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Social Security allowances

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Gains of up to HUF 100,000 from the non commercialsale of moveable 


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Retirement gifts of up to HUF 10,000

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Compensation of defined working clothes


In addition as of January1995 tax credits against taxes owed were offered in several areas such associal security contributions by the employee, for individuals making under500,000 HUF, for installments on loans for dwellings, charitable contributions,and for special savings accounts.

Corporate Income Tax

The corporate tax is leviedon all businesses, no matter how large or small, the same way.  As of January of 1995 the corporate incometax has been reduced from 36% to 18% on undistributed profits before tax.  this is called either the additional tax orthe calculated tax.  After this tax hasbeen levied the profits are then distributed among the shareholders and anadditional 23% is taxed to the shareholders. To illustrate this tax figure 1.3 demonstrates how the tax is calculated.

fig 1.3

Calculation of AdditionalTax


Income before tax


Calculated at 18%


Income after tax to be distributed


Amount available for distribution after payment of additional tax (82/1.23)


Total Tax Paid


Effective Rate of the additional tax (% of income before tax


Source Deloitte& Touche LLP

In addition to the corporatetax employers must also make Social Security contributions.  Typically, employers must make a contributionat a rate of 44% of their gross salary. Employees are required to make a 10% contribution, however, it notunlikely to see individuals putting more than 10% away of retirement. 

Another tax that employersare subject to is the Unemployment Fund Contribution.  This is to continue to support the unemployedbetween work.  Employers must pay 4.2% oftheir employees gross salary and wages to the Unemployment Fund.  Employees are required to pay 1.5% of theirsalary.  However, employees'  contribution is tax deductible.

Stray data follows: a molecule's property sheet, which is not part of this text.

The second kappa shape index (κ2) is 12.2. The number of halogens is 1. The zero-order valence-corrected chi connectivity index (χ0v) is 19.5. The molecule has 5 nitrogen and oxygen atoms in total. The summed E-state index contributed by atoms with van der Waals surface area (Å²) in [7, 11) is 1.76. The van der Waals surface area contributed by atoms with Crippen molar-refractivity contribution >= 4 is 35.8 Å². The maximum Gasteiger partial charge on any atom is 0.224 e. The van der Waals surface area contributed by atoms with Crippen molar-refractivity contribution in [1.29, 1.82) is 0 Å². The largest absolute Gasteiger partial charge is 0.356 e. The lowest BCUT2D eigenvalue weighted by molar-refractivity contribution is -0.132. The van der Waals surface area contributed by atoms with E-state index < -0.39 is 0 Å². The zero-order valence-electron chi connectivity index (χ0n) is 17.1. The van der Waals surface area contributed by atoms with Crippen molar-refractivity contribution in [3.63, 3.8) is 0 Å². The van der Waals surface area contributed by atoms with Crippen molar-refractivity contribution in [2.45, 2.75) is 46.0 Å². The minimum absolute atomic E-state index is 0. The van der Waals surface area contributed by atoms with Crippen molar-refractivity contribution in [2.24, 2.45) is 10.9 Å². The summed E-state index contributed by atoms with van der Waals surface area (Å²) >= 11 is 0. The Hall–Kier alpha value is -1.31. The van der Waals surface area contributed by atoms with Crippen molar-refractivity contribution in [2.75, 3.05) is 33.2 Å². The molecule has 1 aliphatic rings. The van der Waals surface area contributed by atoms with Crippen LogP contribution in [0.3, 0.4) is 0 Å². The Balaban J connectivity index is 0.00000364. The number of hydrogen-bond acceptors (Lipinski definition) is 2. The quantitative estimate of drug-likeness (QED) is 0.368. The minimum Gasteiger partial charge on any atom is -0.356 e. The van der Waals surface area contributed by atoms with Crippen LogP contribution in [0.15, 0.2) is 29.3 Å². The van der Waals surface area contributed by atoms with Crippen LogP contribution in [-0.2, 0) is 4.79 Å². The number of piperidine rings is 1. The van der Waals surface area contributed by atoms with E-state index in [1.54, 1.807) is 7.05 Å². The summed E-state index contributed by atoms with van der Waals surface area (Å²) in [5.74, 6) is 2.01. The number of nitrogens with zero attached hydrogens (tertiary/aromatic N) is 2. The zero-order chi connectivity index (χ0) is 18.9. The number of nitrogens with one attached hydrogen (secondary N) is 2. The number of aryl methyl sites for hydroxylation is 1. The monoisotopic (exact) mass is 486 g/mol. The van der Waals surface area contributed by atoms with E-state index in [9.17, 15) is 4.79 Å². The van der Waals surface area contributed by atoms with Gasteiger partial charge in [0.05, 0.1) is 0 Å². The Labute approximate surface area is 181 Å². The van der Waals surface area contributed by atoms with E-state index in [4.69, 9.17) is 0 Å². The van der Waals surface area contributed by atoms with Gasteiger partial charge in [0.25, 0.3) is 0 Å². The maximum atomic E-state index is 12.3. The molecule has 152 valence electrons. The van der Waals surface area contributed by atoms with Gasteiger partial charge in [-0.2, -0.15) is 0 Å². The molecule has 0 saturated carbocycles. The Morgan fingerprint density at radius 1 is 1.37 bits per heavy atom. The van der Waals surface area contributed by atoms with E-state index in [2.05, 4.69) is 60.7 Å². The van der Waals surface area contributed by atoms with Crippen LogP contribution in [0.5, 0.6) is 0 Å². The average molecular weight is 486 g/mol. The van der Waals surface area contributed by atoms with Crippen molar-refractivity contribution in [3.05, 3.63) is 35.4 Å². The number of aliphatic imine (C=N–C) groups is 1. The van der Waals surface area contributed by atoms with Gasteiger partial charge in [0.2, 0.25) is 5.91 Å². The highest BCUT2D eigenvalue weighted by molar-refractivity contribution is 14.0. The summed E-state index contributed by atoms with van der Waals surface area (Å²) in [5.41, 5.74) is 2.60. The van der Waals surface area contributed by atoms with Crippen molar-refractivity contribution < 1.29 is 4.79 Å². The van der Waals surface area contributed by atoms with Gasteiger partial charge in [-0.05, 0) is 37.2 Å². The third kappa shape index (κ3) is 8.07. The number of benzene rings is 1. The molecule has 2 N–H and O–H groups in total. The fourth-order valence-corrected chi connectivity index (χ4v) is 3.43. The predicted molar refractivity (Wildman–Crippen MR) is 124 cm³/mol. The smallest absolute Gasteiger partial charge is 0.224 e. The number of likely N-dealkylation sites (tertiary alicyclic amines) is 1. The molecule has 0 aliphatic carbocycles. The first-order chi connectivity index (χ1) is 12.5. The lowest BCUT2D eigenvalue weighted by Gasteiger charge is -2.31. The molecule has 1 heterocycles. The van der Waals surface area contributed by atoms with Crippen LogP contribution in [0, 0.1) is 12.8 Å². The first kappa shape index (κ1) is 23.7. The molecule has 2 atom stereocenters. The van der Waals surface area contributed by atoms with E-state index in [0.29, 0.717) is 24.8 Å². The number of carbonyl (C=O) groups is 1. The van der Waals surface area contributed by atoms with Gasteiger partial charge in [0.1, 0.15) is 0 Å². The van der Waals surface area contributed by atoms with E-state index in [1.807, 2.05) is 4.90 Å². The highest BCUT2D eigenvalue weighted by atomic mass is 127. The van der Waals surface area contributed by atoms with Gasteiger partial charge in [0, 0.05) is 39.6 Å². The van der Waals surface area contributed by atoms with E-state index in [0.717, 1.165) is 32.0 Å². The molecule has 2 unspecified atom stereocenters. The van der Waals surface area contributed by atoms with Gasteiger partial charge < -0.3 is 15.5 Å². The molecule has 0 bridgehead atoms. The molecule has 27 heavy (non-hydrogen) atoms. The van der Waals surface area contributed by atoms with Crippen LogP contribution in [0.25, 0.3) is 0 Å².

Training Fund Contributionsis yet another tax that corporations are subject to.  This tax is to provide for the cost oftraining employees.  This contribution iscurrently paid by the employer at 1.5% of the total payroll.  This tax is for corporate income tax purposes.

As with other Hungariantaxes exemptions are offered to certain kinds of business.  Hungary grants exemptions on a case by casebasis and either dose not grant an exemption or grants a 100%, or 60%exemption.  The figure below showshow  companies are allowed to use theirexemptions.

fig. 1.4

Percentage of Taxes dueunder specific exemption

18% subject to Corporations

23% subject to Shareholders

100% Exemption

100% reduction

No Reduction

60% Exemption

20% reduction

No Reduction

Businesses view this set oftaxes as equitable and do not squabble over the fairness of the taxes.  They seem to be more interested in how toreceive tax exemptions and want reform in the exemption granting side of thetax system (Newbery, 8).  This is good because of the infectious shadoweconomy in other former soviet countries. This means that businesses will be more willing to pay taxes that aredue to the government.

So What Does this mean for Hungary?